A dedication to the final season of Lost
To quote the wise prophet Rafiki from the gospel according to The Lion King: ''It is time.'' (With two small kids, Disney movie quotes come very easy and quickly to me.) We have finally arrived at the end of Lost. Tonight. A two-hour premiere, from 9 p.m. to 11 p.m., on ABC. I really want it to be all kinds of great. I'm nervous that it won't be. There's no rational reason for my nervousness. Lost has never failed to keep me enthralled and engaged for all of its five seasons...with the exception of the first part of season 3. And you know, even then it had me. Last season was my favorite season after season 2, and last May's finale, with its Jacob/Man In Black reveal and Jughead cliffhanger, is tied with ''Through The Looking Glass'' for my fave Lost season finale. I have great respect for Messrs. Cuse and Lindelof and their writing staff. I admire the cast and the Hawaii crew, led by director Jack Bender. This group has a proven track record of excellence. There should be no reason to be nervous, the claims of the Fine Brothers to the contrary.
Still, I am anxious. Because when you want something to be really, really good, you naturally find yourself worrying that it could be very, very disappointing. And when you start worrying about that, you start doing things to protect yourself. Like adopting a cynical posture, a sudden jadedness. There's no way they're going to pull this off. All those mysteries they have to answer? Forget it. Besides, they were probably just making it up as they went along anyway. Or conversely, a posture of tempered enthusiasm, a disinvestment of caring. Must modulate expectations! Must become less of a fan! Must tell everyone, ''It's only a TV show!''
I don't want to watch the final season of Lost from the point of view of managing possible disappointment. And so my season 6 ambition: to be a clear-eyed fan, counting on the best from Lost, capable of judging it fairly and graciously, committed to viewing without the defenses of cool cynicism, arrogant presumptuousness, or muted passion. More than anything, I want to see the story Lost wants to show me, not look for the story I want it to be or think it should be. That's why I'm letting go of my expectations and my theories. Hence, why I declared last week's ''Two Damned Shephards'' theory my ''Final Theory of Lost.'' Don't get me wrong: I'm not done analyzing and speculating and wondering aloud where the story may lead. But my formulating intricate, predictive theories about the true nature of Lost mythology are over. It's time to shut down that part of my brain and fully engage the story that the producers are now ready to finally reveal to us in all its for-better-or-worse glory. And anyway, it's not like I was ever truly trying to solve Lost. Okay, maybe I was but that was a stupid pursuit, and not one I've wanted to succeed at. I've only ever wanted to express my gonzo fandom for a show that has so captured and colonized my imagination and also reflect back your passion and possession, too.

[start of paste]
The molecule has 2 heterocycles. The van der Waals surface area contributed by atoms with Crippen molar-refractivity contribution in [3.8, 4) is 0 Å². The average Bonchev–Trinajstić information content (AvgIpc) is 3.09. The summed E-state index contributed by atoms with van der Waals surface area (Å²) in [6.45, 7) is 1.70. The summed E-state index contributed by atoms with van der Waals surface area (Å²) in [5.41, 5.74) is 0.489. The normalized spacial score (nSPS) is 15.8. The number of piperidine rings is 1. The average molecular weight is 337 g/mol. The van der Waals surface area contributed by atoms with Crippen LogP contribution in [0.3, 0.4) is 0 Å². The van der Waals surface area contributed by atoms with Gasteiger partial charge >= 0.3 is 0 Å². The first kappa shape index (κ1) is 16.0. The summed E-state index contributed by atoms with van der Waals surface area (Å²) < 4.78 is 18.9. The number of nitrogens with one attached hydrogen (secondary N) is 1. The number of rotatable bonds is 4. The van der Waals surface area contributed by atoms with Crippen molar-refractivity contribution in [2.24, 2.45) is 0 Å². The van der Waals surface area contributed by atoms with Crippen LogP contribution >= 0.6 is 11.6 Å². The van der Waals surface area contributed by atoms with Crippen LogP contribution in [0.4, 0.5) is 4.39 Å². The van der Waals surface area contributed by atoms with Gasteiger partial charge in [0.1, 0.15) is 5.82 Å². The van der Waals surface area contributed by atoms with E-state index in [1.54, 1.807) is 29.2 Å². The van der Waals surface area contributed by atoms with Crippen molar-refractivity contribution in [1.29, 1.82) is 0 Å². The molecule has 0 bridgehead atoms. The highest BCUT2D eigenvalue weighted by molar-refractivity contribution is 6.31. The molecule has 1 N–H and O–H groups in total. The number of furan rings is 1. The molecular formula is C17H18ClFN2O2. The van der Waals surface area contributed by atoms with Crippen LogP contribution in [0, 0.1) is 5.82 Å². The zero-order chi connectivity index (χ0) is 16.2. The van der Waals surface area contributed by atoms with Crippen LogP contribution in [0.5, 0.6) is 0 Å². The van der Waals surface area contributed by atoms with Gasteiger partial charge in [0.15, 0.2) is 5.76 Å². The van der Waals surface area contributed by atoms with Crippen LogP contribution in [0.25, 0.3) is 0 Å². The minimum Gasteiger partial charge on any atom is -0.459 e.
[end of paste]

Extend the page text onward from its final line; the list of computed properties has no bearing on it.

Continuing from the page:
And so I greet the last season of Lost with an open mind and unguarded heart. If by season's end I am disappointed, I hope I have come to that disappointment fairly. And if I'm left with goosebumps ditto. More than anything, I hope this season can be fun 16 weeks of goofy, geeky, thrilling, moving pop-arty bliss. I am excited to take the journey with you. Nervous, but excited.
Invocation concluded. Now will you please rise and join me in the singing of our national Fan-them.
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